George Floyd: How are African-Americans treated under the law?

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Woman with mobile phone in front of police lines at US demoImage source, Getty Images

After a former police officer was found guilty of murder over the death of George Floyd, there's a renewed focus on the experience of African-Americans when it comes to law enforcement in the US.

We've looked at some of the data around crime and justice.

1. African-Americans are more likely to get fatally shot

The figures that are available for incidents in which the police shoot and kill people show that for African-Americans, there's a much higher chance of being fatally shot relative to their overall numbers in the US population.

According to the Washington Post police shootings database, although African-Americans make up less than 14% of the population, they accounted for almost 24% of over 6,000 fatal shootings by the police since 2015.

The number of overall fatal shootings has remained relatively steady, with police killing about 1,000 people in the US annually since 2015.

Further research shows the rate that police fatally shoot unarmed black people in the US is more than three times as high as it is for white people.

2. African-Americans are more likely to be pulled over

Studies have shown that black people are more likely to be pulled over in traffic stops by police.

One of the most recent, a 2020 study by Stanford University, analysed 100 million traffic stops by police departments across the US, and found black drivers were about 20% more likely to be stopped than white drivers.

The study also found that once stopped, black drivers were searched up to two times as often as white drivers, although they were statistically less likely to be carrying illegal items.

3. African-Americans are arrested at a higher rate for drug abuse

African-Americans are arrested for drug abuse at a much higher rate than white Americans, although surveys show drugs are used at similar levels.

Drug abuse arrests by race. .  Hispanics are not counted separately. Others is Asian, American-Indian, Hawaiian or Pacific islanders..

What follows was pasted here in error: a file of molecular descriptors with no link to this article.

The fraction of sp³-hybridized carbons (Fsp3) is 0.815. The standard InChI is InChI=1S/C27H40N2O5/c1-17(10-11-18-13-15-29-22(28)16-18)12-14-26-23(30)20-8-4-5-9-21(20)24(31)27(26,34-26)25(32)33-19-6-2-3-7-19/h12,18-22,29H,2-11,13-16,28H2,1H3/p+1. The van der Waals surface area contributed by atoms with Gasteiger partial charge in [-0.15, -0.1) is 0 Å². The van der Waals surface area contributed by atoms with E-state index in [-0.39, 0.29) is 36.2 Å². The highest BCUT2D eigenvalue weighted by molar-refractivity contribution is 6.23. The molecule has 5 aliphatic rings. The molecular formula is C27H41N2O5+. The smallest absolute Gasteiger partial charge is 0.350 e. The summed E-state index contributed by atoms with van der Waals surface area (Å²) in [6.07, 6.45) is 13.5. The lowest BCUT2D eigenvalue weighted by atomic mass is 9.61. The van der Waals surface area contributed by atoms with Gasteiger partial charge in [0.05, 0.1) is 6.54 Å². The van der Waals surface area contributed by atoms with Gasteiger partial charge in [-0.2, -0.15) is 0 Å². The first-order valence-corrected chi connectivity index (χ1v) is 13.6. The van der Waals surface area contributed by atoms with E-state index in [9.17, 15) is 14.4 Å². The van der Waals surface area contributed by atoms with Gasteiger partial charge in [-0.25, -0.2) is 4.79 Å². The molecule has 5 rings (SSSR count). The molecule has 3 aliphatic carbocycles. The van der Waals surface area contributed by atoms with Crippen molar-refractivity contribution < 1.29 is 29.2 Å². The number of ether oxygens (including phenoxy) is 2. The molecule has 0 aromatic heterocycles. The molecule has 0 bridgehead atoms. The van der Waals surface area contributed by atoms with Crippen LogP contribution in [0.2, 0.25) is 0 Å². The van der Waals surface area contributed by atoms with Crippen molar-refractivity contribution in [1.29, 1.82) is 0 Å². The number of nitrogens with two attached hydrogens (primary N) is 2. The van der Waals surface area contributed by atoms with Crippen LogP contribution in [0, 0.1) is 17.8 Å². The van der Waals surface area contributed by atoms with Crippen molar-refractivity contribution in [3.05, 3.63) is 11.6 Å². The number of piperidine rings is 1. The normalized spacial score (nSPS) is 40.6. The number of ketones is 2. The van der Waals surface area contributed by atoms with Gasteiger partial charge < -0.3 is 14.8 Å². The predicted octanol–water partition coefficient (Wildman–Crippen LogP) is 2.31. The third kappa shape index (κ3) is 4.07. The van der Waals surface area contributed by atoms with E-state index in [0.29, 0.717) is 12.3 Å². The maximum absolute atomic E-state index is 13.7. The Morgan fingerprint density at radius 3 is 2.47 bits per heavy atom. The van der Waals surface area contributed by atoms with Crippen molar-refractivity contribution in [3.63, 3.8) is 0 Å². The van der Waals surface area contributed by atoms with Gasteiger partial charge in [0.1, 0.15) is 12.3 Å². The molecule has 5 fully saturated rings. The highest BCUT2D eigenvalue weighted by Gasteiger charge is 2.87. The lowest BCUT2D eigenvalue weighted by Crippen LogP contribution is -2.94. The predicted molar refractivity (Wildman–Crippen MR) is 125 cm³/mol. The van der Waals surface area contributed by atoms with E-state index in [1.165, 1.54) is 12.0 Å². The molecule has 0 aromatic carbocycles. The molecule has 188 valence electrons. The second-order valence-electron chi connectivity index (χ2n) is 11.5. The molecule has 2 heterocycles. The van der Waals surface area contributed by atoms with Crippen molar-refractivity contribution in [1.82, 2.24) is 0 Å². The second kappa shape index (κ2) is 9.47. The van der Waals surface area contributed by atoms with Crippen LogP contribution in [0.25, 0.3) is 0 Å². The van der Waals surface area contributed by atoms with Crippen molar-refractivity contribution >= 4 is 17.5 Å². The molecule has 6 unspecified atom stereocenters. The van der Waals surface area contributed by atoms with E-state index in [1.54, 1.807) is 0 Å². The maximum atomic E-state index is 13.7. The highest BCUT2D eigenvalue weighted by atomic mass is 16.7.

In 2018, around 750 out of every 100,000 African-Americans were arrested for drug abuse, compared to around 350 out of every 100,000 white Americans.

Previous national surveys on drug use show that white people use drugs at similar rates, but African-Americans continue to get arrested more often.

For example, a study by the American Civil Liberties Union found that African-Americans were 3.7 times more likely to be arrested for marijuana possession than whites, even though their rate of marijuana usage was comparable.

4. More African-Americans are imprisoned

African-Americans are imprisoned at five times the rate of white Americans and twice the rate of Hispanic-Americans, according to the latest data.

US prison population per 100,000 residents. .  .

In 2019, African-Americans made up around 13% of the US population, but represented almost a third of the country's prison population.

White Americans made up around 30% of the prison population, despite representing more than 60% of the total US population.

That's more than 1,000 African-American prisoners for every 100,000 African-American residents, compared to around 200 white inmates for every 100,000 white Americans.

The US prison population is defined as inmates sentenced to more than a year in a federal or state prison.

Imprisonment rates have dropped for African-Americans over the last decade, but they still make up more of the prison population than any other race.

This piece was originally published in June 2020, but has been updated to include the latest information.